Mr. Iwata succeeded Hiroshi Yamauchi, who had built Nintendo from a playing-card maker into a global videogame powerhouse. “The appointment is the company’s first presidential change in 52 years and marks a major shift to younger management,” The Wall Street Journal reported when he was named president in 2002, adding that Nintendo, which once dominated the industry, was being overshadowed by Sony Corp. and its PlayStation hardware.
The success of the Japanese women’s soccer team is also good news for beer maker Kirin Co., which has a contract through the end of 2022 as the top sponsor of Japan’s national soccer teams. Kirin said Friday it was readying a cash bonus for each player and staff member of the women’s soccer squad, which is preparing for a showdown against the U.S. in the final of FIFA Women’s World Cup in Vancouver. Japan defeated the U.S. on penalties in the previous final four years ago.
Since its landmark victory in the Aug. 30 general election, the Democratic Party of Japan has continued efforts to shake up the power structure to make good on its promise to create an accountable administration. But its latest steps to cancel routine news conferences by bureaucrats and open up the closed press club system have met resistance from major media outlets, with some questioning whether the change will actually reform the bureaucracy.
Muck Rack makes it simple to find people, tweets, or articles that mention any name, keyword, company, hashtag etc. We've compiled this guide to help you make the most of your search.
Selecting a term
Start searching tweets, articles from media outlets, articles mentioned in tweets, journalists'
names, titles and bios with some suggested searches:
Companies or Topics (e.g. iPhone, Microsoft)
Phrases (e.g. "cloud computing") — use quotes to keep the terms together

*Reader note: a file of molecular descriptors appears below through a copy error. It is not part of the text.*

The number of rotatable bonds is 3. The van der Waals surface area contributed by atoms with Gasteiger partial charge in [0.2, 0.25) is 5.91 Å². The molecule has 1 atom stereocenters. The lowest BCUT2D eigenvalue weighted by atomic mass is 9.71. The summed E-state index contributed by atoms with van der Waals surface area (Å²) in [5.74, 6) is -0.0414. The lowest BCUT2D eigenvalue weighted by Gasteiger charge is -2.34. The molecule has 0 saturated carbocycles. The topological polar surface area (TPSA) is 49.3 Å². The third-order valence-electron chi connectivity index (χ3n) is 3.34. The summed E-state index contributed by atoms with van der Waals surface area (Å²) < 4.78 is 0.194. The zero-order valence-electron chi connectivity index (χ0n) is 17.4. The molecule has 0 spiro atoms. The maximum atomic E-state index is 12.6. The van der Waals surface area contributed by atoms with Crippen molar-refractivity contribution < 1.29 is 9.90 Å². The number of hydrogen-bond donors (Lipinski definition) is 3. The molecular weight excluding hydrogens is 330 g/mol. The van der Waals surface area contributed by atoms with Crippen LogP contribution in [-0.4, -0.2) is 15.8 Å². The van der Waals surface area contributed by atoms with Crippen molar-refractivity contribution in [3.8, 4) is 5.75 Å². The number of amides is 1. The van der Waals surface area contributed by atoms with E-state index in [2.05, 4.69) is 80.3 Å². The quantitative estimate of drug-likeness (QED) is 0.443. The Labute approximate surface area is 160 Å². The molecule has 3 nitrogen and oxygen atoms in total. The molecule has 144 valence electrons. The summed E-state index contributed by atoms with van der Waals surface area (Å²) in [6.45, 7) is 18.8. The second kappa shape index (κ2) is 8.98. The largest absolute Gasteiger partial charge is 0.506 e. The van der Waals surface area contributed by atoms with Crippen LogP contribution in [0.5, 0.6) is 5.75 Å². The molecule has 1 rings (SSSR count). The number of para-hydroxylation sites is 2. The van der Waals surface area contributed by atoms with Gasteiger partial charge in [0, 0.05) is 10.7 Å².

Twitter handles (e.g. @username) — returns those who have mentioned or replied to
Names (e.g. "David Pogue")
Hashtags (e.g. #sxsw, #london2012)
Bio details (e.g. vegan, Olympics, father)
Muck Rack's Advanced Search allows for many boolean operators.
Find results that mention multiple specified terms, use AND or
+. For example, ensure each result contains both Elon Musk and Mark Zuckerberg by
searching Musk AND Zuckerberg or Musk + Zuckerberg.
Use the operators OR or , to broaden your search when you'd like either of
multiple terms to appear in results. (This is the default behavior of our search when no operators
are used). For example, results will contain either cake or cookie by searching cake OR cookie or cake,cookie
Use NOT or - to subtract results from your search. For
example, searching Disney will yield results about the Walt Disney Company as well as Walt Disney
World Resort. To exclude mentions of Disney World, search for Disney -World or Disney
When using one of these operators with a phrase, enclose it in quotation marks. For example, you can
find results about smartphones excluding Apple's iPhone 4S by searching smartphone -"iPhone
Exact case matching or punctuation
If you're searching for a brand name or keyword that relies on specific punctuation marks or capitalization, you can
find results that match your exact query by adding matchcase: before the keyword you're searching for, like matchcase:E*TRADE .
Use parentheses to separate multiple
boolean phrases. For example, to find journalists talking about having fun in Disney World or
Disneyland, search for ("disney world" OR disneyland) AND fun.
An asterisk can be used to search for any variation of a root word truncated by the asterisk. For example, searching for admin* will return results for administrator, administration, administer, administered, etc.
A near operator is an AND operator where you can control the distance between the words. You can vary the distance the near operation uses by adding a forward slash and number (between 0-99) such as strawberries NEAR/10 "whipped cream", which means the strawberries must exist within 10 words of "whipped cream".